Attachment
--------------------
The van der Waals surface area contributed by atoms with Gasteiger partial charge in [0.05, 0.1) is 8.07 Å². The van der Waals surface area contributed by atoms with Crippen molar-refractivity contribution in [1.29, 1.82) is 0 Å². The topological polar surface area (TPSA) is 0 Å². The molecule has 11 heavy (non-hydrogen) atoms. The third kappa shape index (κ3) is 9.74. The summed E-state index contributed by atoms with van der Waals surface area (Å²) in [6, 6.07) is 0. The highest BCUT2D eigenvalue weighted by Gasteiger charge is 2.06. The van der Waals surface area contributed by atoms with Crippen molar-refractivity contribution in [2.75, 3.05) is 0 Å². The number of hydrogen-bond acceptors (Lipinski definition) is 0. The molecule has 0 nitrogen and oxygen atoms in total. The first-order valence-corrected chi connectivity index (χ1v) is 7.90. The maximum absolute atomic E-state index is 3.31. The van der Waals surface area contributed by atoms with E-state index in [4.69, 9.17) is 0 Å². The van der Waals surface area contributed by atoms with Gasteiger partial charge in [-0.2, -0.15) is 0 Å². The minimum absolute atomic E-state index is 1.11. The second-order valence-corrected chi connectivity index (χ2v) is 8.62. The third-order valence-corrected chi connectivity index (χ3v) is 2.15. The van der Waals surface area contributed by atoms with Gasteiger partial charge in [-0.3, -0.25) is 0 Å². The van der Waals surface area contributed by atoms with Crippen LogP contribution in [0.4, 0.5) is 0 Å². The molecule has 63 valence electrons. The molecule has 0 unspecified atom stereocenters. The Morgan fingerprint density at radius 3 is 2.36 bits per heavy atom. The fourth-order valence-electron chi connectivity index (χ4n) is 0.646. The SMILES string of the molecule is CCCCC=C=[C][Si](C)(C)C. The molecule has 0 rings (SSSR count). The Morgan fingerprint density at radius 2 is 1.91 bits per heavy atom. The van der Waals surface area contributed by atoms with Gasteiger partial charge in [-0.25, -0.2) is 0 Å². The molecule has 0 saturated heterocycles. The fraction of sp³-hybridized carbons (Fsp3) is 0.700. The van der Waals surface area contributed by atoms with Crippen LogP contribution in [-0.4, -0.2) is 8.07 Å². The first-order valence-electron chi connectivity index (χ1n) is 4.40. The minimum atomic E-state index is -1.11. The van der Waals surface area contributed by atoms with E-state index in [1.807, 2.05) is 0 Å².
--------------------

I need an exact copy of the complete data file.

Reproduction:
The van der Waals surface area contributed by atoms with Gasteiger partial charge in [0.05, 0.1) is 8.07 Å². The van der Waals surface area contributed by atoms with Crippen molar-refractivity contribution in [1.29, 1.82) is 0 Å². The topological polar surface area (TPSA) is 0 Å². The molecule has 11 heavy (non-hydrogen) atoms. The third kappa shape index (κ3) is 9.74. The summed E-state index contributed by atoms with van der Waals surface area (Å²) in [6, 6.07) is 0. The highest BCUT2D eigenvalue weighted by Gasteiger charge is 2.06. The van der Waals surface area contributed by atoms with Crippen molar-refractivity contribution in [2.75, 3.05) is 0 Å². The number of hydrogen-bond acceptors (Lipinski definition) is 0. The molecule has 0 nitrogen and oxygen atoms in total. The first-order valence-corrected chi connectivity index (χ1v) is 7.90. The maximum absolute atomic E-state index is 3.31. The van der Waals surface area contributed by atoms with E-state index in [4.69, 9.17) is 0 Å². The van der Waals surface area contributed by atoms with Gasteiger partial charge in [-0.2, -0.15) is 0 Å². The minimum absolute atomic E-state index is 1.11. The second-order valence-corrected chi connectivity index (χ2v) is 8.62. The third-order valence-corrected chi connectivity index (χ3v) is 2.15. The van der Waals surface area contributed by atoms with Gasteiger partial charge in [-0.3, -0.25) is 0 Å². The van der Waals surface area contributed by atoms with Crippen LogP contribution in [0.4, 0.5) is 0 Å². The molecule has 63 valence electrons. The molecule has 0 unspecified atom stereocenters. The Morgan fingerprint density at radius 3 is 2.36 bits per heavy atom. The fourth-order valence-electron chi connectivity index (χ4n) is 0.646. The SMILES string of the molecule is CCCCC=C=[C][Si](C)(C)C. The molecule has 0 rings (SSSR count). The Morgan fingerprint density at radius 2 is 1.91 bits per heavy atom. The van der Waals surface area contributed by atoms with Gasteiger partial charge in [-0.25, -0.2) is 0 Å². The molecule has 0 saturated heterocycles. The fraction of sp³-hybridized carbons (Fsp3) is 0.700. The van der Waals surface area contributed by atoms with Crippen LogP contribution in [-0.4, -0.2) is 8.07 Å². The first-order valence-electron chi connectivity index (χ1n) is 4.40. The minimum atomic E-state index is -1.11. The van der Waals surface area contributed by atoms with E-state index in [1.807, 2.05) is 0 Å².